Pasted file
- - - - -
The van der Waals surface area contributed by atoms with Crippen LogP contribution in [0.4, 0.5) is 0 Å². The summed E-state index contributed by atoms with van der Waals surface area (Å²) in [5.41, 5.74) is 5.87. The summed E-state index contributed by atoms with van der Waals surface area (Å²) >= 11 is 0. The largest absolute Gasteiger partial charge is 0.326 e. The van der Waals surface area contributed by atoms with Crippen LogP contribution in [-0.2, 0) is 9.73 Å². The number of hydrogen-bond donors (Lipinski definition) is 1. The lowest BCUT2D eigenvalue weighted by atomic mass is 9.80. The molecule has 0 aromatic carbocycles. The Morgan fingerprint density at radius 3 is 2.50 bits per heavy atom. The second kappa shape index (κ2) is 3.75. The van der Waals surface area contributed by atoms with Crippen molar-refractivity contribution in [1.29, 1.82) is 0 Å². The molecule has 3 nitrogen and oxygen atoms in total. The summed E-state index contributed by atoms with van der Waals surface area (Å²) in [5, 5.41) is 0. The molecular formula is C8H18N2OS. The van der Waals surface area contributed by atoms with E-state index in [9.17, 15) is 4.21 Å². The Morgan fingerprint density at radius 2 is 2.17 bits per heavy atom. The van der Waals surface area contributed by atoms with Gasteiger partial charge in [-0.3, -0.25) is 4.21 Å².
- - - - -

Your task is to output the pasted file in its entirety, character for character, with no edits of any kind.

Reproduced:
The van der Waals surface area contributed by atoms with Crippen LogP contribution in [0.4, 0.5) is 0 Å². The summed E-state index contributed by atoms with van der Waals surface area (Å²) in [5.41, 5.74) is 5.87. The summed E-state index contributed by atoms with van der Waals surface area (Å²) >= 11 is 0. The largest absolute Gasteiger partial charge is 0.326 e. The van der Waals surface area contributed by atoms with Crippen LogP contribution in [-0.2, 0) is 9.73 Å². The number of hydrogen-bond donors (Lipinski definition) is 1. The lowest BCUT2D eigenvalue weighted by atomic mass is 9.80. The molecule has 0 aromatic carbocycles. The Morgan fingerprint density at radius 3 is 2.50 bits per heavy atom. The second kappa shape index (κ2) is 3.75. The van der Waals surface area contributed by atoms with Crippen molar-refractivity contribution in [1.29, 1.82) is 0 Å². The molecule has 3 nitrogen and oxygen atoms in total. The summed E-state index contributed by atoms with van der Waals surface area (Å²) in [5, 5.41) is 0. The molecular formula is C8H18N2OS. The van der Waals surface area contributed by atoms with E-state index in [9.17, 15) is 4.21 Å². The Morgan fingerprint density at radius 2 is 2.17 bits per heavy atom. The van der Waals surface area contributed by atoms with Gasteiger partial charge in [-0.3, -0.25) is 4.21 Å².